… schooled in the sense that these people, you know, non-native English speakers, speak to me and I hear them but I don’t hear them … and, well, it makes for some funny stories.
So here’s the deal. Today I’m chatting with a friend and he says he’s going to ride his bike to the barrier. Now this is something my friend has said before, not to me, but he has typed on Facebook.
Now let me tell you something about this friend, Christopher. From what I know about him, and I promise you it’s not much, he was born in Vienna and now lives in London. Vienna as in Austria, people. London as in that place far away but where everyone speaks English, well, I guess the way it’s supposed to be spoken.
I say all that because, you see, Christopher speaks English better than I do, I’m afraid. But that’s beside the point. The story is still funny.
Get to the point already. Christ.
So here’s the funny part and why this “barrier” talk leads me to my other story, which I should have written months ago. The one about my trip to Paris. Alone.
But first, the barrier.
Now this use of the word barrier wasn’t really a confusion based on language skills or one’s background. No. It was just Kasey being silly and dramatizing the entire conversation and Facebook post to be something more glamorous and lovely than maybe it really is. I mean, I’m sure it’s lovely, but not what I was thinking AT ALL. I tend to let my mind go wild sometimes.
Case in point: Because Christopher can write to melt your heart, I immediately assume when he says he’s riding to said “barrier” that he means he’s riding until he can ride no more. You know, barrier, as in a limit. A boundary.
So in my mind, he’s riding till his legs are numb and he can’t bear to ride another moment. He can barely breathe. He’s smiling, but shit. He’s hurting. He’s hit his boundary. He’s hit the wall. The barrier. Yes?
Now this story is really absurd, come to think of it, because he’s a biker. No. I mean REALLY a biker. Like the man rides along entire countrysides with friends. So hitting a barrier in London would be silly, right? I mean, I’ve never been there (obviously) but it can’t be THAT big. Right?
Of course it can be, but this story is already ridiculous so just play along. Thanks.
So today, I ask him. He mentioned riding to the barrier. And I type “Barrier?”
And he sends me a wikipedia page link.
Which makes me LOL.
And I f’n HATE LOL.
But christ. I was laughing. Hard.
Not as lovely as I assumed. I had images of him riding and sweating and giving it his all and hitting his personal “barrier.”
Language is lovely, no?
So all this time, he’s been riding to a physical barrier. As in the Thames Barrier. Read about it. It’s kinda funky. 😉
Which leads me to my next story.
God, this is already long. I knew this would happen. I get carried away.
This story is about this:
This is a photo of the train tracks, taken from the station in Geneva, Switzerland, where I was to take a train to Paris.
And this is exactly where my story about my first trip abroad took a turn. At first, a scary, horrible turn. But then, one I could laugh about. And still do.
I’ll try to get to the good part fast. I’m not promising it works.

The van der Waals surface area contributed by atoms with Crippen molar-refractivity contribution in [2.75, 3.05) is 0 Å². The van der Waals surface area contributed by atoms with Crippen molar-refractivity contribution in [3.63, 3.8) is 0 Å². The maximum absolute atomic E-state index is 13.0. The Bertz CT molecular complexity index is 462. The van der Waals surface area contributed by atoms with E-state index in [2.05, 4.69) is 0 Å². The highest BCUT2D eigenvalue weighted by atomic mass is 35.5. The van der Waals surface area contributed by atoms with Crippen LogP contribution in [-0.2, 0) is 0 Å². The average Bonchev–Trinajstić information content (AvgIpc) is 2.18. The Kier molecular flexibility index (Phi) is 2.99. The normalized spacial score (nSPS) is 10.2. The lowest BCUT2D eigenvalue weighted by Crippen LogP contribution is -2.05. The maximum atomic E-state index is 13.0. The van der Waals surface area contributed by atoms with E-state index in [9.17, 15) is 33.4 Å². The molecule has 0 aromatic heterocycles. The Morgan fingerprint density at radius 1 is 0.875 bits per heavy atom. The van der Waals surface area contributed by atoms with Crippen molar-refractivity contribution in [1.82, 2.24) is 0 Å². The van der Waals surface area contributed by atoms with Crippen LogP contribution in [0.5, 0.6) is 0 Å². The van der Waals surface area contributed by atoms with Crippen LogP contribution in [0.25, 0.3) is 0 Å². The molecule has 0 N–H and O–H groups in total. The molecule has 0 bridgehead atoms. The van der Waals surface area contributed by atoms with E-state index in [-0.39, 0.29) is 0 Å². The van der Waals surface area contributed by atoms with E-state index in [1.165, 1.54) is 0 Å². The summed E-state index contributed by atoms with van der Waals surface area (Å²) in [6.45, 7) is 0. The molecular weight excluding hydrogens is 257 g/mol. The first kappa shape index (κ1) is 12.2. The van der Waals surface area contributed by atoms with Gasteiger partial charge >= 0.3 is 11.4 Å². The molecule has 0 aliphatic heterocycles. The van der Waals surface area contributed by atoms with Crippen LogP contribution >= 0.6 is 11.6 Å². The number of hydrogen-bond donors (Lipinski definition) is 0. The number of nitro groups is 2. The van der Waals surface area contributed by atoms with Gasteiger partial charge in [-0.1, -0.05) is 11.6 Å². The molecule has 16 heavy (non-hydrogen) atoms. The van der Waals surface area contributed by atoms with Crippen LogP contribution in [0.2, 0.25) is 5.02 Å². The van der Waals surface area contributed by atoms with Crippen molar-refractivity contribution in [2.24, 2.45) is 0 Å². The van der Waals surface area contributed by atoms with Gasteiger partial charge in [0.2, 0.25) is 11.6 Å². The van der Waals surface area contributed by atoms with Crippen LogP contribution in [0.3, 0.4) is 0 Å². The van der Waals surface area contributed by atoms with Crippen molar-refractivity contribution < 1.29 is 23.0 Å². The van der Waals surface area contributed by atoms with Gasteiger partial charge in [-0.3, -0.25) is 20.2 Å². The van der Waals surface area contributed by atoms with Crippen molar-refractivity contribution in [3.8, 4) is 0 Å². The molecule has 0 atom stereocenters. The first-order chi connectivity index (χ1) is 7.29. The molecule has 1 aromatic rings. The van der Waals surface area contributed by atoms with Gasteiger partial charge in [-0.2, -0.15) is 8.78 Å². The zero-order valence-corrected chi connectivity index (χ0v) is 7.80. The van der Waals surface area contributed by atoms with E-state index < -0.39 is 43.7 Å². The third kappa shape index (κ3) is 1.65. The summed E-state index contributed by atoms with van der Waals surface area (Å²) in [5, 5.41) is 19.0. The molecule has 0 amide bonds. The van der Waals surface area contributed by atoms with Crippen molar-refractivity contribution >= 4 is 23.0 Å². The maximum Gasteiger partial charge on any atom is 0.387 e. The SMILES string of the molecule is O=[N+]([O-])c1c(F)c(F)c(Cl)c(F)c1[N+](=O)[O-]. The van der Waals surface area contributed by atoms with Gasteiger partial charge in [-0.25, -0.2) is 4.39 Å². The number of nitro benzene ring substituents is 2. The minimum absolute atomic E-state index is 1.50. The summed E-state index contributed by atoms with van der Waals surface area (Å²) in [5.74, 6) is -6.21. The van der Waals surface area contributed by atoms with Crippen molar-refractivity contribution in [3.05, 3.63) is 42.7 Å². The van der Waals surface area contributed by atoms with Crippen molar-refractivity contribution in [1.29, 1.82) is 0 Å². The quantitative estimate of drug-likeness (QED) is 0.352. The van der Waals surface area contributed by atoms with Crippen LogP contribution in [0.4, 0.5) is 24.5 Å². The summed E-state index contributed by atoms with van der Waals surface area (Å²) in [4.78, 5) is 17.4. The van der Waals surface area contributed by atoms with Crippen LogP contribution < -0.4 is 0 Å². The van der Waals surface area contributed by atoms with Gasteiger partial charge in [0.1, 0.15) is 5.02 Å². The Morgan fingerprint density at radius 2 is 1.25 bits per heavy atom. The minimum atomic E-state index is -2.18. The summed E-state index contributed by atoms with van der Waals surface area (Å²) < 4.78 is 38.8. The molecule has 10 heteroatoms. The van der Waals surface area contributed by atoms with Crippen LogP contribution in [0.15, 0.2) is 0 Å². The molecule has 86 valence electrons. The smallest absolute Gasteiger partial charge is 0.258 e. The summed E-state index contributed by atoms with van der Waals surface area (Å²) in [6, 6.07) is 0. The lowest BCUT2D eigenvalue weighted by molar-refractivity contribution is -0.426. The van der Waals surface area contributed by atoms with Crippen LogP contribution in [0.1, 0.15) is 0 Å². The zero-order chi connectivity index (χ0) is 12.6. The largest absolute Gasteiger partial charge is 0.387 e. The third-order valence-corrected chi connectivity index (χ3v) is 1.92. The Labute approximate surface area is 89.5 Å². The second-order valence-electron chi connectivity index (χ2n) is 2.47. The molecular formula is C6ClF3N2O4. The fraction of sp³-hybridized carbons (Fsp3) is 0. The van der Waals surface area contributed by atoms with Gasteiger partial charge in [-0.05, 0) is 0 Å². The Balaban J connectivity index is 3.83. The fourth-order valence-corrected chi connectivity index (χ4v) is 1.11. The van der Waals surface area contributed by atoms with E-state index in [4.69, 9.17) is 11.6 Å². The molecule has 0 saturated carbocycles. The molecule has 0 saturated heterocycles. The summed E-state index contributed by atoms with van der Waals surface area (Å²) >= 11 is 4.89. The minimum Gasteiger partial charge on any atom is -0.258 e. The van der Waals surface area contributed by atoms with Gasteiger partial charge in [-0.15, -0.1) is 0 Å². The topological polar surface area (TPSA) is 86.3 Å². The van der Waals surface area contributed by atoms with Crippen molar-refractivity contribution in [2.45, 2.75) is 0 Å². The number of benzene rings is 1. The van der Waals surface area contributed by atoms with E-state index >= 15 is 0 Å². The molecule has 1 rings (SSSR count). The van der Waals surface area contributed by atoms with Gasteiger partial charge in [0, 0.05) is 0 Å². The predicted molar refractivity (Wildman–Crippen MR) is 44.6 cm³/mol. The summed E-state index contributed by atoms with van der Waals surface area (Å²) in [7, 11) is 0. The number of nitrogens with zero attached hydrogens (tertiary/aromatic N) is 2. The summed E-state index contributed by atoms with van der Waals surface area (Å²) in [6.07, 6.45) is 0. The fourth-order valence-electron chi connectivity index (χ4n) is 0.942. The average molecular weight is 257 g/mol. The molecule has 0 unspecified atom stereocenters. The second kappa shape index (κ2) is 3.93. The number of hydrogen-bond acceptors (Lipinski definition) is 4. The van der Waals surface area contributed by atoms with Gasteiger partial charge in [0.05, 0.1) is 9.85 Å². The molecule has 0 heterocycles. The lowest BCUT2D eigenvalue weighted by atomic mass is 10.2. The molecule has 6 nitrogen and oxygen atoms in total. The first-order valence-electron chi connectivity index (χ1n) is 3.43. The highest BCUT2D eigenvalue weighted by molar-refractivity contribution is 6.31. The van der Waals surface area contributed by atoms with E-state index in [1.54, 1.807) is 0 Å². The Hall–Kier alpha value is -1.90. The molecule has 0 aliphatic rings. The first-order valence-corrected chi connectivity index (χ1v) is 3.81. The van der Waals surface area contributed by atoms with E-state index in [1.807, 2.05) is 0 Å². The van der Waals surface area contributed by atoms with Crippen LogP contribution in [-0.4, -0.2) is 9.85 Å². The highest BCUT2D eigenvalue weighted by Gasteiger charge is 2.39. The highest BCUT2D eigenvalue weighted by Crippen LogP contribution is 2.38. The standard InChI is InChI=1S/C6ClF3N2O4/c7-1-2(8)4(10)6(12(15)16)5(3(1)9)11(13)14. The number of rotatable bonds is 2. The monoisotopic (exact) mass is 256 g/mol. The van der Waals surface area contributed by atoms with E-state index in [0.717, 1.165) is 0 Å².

So I’m going all out and heading to Paris on my own against my parents’ wishes (ha!) and I have it all figured out. I have popular French phrases not only sorta in my head but also on my iPhone. I have everything tightly packed so I only have a backpack, small bag and roller suitcase.
So I head to the train station early. Like really early. I’m the first one there for this train. So I linger in the hallway of the station. People watching. Shooting photos with my phone. Like this one:
Finally, it’s closer to time for the train to come, so I head in.
Through these doors:
I am on my way to France. I’ve got it all figured out. The signs say to have your ticket and passport ready and in hand. I do. All the while I’m being very careful with my stuff because everyone has warned me of pickpockets at the train station. I’m not going to let that happen. No way.
So as I’m standing on the platform, the first one up there, after not too long a few people wander up the ramp. Another few minutes, and a couple walks up near me. I can hear their conversation.
The man is sweating. He’s going into detail about how you just can’t trust people. Explaining how he had run after some man he thought had stolen his wallet. Going into detail about how he ran him down, yelling at the accused pickpocket.
His wife was silent.
He’s telling his wife how he then realizes the man actually had NOT stolen his wallet. He had simply put it in a different pocket or something.
Seriously. I was trying not to listen but it was funny. I glanced over my shoulder, made eye contact, smiled.
The dude was sweating like nobody’s business from his run after the man who didn’t steal his wallet.
Next thing I know, he and his wife are walking up to me.
“Can you help us figure out where we should be?” his wife asked as she handed me her tickets.
I look at their tickets, compare to mine, and show them where on the platform it seems they should be standing to board the train.
And then, everything changes.
It’s like something from a movie.
Suddenly, you can hear the train barreling toward the platform, and out of nowhere, people rush up the platform. It’s as if someone has opened the floodgates. It’s a madhouse. The Americans thank me in a rush and the woman takes the tickets from my hand and smiles.
And then … they disappear into the swarm of people.
I reach down to get my bags back in hand and stand there, ready to head to Paris. My heart is fluttering.
And then …
I realize my passport is gone.
And with that, I’ll pick this story up again tomorrow, when you’ll find out just how I learned a little more about English and how it can be so different when coming from, say, a French-speaking man on a train headed to Paris.